Coronavirus: Eurozone Leaders Fail to Reach Agreement on Economic Rescue Plan

UTC by Tolu Ajiboye · 3 min read
Coronavirus: Eurozone Leaders Fail to Reach Agreement on Economic Rescue Plan
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It is impossible to find an economy in Europe that is not affected by the coronavirus crisis. However, ministers in the Eurozone region have not reached an agreement on coronavirus efforts even after deliberating for hours on end.

All over the world, several countries are consistently scrambling to do all that they can to save their economies, as the effects of the coronavirus pandemic continues. For weeks now, several financial markets all over the world have felt the terrible effects of the outbreak. Many markets have plunged with the majority yet to show signs of respite. To soften the effects, the U.S. Federal Reserve, recently injected a few trillion dollars into its markets. However, countries within the Eurozone have not been able to decide how to weather the coronavirus storm.

Eurozone Coronavirus Meeting Fails

Finance ministers in the Eurozone have failed to reach an agreement on rescuing the region from devastating coronavirus effects. The 19 ministers had to postpone their discussions after a 16-hour video conference did not yield any results.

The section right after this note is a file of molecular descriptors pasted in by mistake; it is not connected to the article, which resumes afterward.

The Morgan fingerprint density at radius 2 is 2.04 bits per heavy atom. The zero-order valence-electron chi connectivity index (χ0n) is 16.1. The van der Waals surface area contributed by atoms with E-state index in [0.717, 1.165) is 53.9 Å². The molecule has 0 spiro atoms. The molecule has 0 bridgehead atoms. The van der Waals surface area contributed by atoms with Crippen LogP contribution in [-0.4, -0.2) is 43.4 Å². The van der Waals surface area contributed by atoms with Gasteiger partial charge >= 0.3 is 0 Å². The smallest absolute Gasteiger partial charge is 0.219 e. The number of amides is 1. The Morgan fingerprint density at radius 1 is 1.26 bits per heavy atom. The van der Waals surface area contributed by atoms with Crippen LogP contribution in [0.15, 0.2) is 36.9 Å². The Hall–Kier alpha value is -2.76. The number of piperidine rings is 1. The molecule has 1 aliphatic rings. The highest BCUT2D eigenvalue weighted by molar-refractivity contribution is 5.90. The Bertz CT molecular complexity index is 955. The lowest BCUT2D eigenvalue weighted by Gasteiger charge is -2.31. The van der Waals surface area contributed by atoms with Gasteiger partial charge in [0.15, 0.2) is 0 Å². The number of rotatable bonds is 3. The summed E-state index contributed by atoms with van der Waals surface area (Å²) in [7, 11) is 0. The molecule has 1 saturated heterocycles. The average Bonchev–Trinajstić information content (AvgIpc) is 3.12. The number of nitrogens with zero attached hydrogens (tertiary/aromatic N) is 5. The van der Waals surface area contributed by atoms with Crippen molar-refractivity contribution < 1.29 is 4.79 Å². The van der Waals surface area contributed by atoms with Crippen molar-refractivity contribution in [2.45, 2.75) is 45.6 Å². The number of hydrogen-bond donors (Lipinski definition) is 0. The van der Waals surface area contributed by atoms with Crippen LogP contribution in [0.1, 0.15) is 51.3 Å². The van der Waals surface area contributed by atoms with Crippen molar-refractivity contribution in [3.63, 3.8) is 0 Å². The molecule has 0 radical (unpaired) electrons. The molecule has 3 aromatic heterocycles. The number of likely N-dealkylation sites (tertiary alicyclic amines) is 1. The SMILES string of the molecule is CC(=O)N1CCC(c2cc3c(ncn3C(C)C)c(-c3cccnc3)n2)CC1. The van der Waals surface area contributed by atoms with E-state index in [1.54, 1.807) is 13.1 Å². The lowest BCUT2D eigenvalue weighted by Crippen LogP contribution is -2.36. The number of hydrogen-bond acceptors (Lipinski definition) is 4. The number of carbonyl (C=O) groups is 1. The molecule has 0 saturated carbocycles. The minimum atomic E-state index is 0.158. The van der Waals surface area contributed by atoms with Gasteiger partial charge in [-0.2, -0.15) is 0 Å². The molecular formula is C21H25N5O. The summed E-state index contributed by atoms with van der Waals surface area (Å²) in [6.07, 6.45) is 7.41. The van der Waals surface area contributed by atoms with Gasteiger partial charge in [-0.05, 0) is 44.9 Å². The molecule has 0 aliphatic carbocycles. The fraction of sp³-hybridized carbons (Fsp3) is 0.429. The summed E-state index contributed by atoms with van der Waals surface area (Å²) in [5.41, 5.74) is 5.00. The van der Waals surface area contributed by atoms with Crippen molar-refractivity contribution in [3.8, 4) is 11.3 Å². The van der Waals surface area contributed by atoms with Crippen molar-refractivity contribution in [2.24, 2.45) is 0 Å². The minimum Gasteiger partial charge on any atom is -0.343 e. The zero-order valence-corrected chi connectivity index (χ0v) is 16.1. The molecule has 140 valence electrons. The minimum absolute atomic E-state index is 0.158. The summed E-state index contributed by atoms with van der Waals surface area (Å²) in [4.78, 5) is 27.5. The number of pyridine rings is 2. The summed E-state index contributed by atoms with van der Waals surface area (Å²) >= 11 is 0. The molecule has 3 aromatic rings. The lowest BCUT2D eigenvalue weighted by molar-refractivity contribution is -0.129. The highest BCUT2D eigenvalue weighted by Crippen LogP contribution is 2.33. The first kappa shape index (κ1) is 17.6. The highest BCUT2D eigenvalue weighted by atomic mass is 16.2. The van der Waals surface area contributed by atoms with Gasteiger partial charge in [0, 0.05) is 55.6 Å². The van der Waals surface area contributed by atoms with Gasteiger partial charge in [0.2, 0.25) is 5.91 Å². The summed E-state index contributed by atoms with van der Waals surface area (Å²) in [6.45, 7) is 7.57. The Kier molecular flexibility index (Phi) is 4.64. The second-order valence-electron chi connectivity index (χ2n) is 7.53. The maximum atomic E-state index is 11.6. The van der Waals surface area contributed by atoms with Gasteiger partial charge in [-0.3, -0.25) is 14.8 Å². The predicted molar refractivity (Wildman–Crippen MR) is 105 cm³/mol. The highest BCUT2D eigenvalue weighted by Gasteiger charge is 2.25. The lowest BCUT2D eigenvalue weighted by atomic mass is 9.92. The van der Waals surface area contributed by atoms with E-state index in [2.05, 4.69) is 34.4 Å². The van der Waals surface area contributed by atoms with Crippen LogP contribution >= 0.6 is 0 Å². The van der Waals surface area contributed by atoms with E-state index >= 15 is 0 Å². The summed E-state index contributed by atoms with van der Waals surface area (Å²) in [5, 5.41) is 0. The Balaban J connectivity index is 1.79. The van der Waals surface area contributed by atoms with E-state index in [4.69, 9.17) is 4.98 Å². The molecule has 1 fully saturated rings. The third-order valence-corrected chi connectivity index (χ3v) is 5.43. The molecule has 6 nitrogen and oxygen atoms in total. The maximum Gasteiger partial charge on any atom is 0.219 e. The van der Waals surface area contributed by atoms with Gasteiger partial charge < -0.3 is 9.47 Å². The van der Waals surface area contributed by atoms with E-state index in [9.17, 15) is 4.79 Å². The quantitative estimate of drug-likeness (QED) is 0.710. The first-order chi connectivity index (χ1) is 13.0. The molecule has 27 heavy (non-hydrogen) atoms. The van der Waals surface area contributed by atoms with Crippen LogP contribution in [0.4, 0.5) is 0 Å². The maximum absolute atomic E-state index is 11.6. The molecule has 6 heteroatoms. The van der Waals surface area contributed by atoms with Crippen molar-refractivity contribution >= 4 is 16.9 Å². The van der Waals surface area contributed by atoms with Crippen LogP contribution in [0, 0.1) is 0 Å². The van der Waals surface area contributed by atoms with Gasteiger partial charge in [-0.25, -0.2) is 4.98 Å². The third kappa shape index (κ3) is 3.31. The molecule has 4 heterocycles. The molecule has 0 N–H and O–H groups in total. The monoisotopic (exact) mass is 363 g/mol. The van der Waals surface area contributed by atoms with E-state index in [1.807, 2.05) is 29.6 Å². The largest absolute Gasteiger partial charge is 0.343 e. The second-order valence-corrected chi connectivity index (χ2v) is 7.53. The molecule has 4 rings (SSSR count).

According to Portuguese finance minister and meeting’s chairman Mário Centeno, the ministers’ deliberations inched “close to a deal”. However, there was no unanimous decision on how to proceed.

The leaders were hoping to take advantage of the European Stability Mechanism, a fund created for countries in the region, especially if they fall into a sovereign debt crisis. The fund currently has about €410bn which can be channeled to lending efforts for some of the hardest-hit countries. Under the law, any country that receives a loan from the fund would have to agree to certain terms and conditions. Arriving at an agreement for what these conditions will be, caused the stalemate.

Italy and Spain are the hardest-hit coronavirus countries in the Eurozone. However, both countries seemed very reluctant to agree to the terms put forward by other members.

Certain countries including Ireland, France, Italy, Spain, and Luxembourg focused on debt issuance. The Netherlands disagreed with this, preferring other conditionalities.

Eurozone Needs to Resolve Stalemate

The meeting was smoother on a few other points. For example, the ministers are willing to dedicate €100bn to support jobs as the coronavirus pandemic has significantly depleted the job market. In addition to this, they also agreed that the European Investment Bank should give easy access to business loans, worth up to €200bn.

However, Berenberg bank economist Florian Hense, in an email, has warned that the long periods of disagreement before the members reach a deal – if they do reach a deal – could be significantly detrimental in the long run.

“The lengthy delays and intense jostling will tarnish whatever measures are eventually agreed…[and]…in the long run, the way in which the EU and the eurozone are perceived to react to the unprecedented emergency of the COVID-19 pandemic can shape attitudes to European integration for decades to come.”

Also, Italy’s Lega Nord party head Matteo Salvini has expressed his suspicion of these loans. Salvini believes that Italy should not be a part of it and should not solicit loans from other countries.

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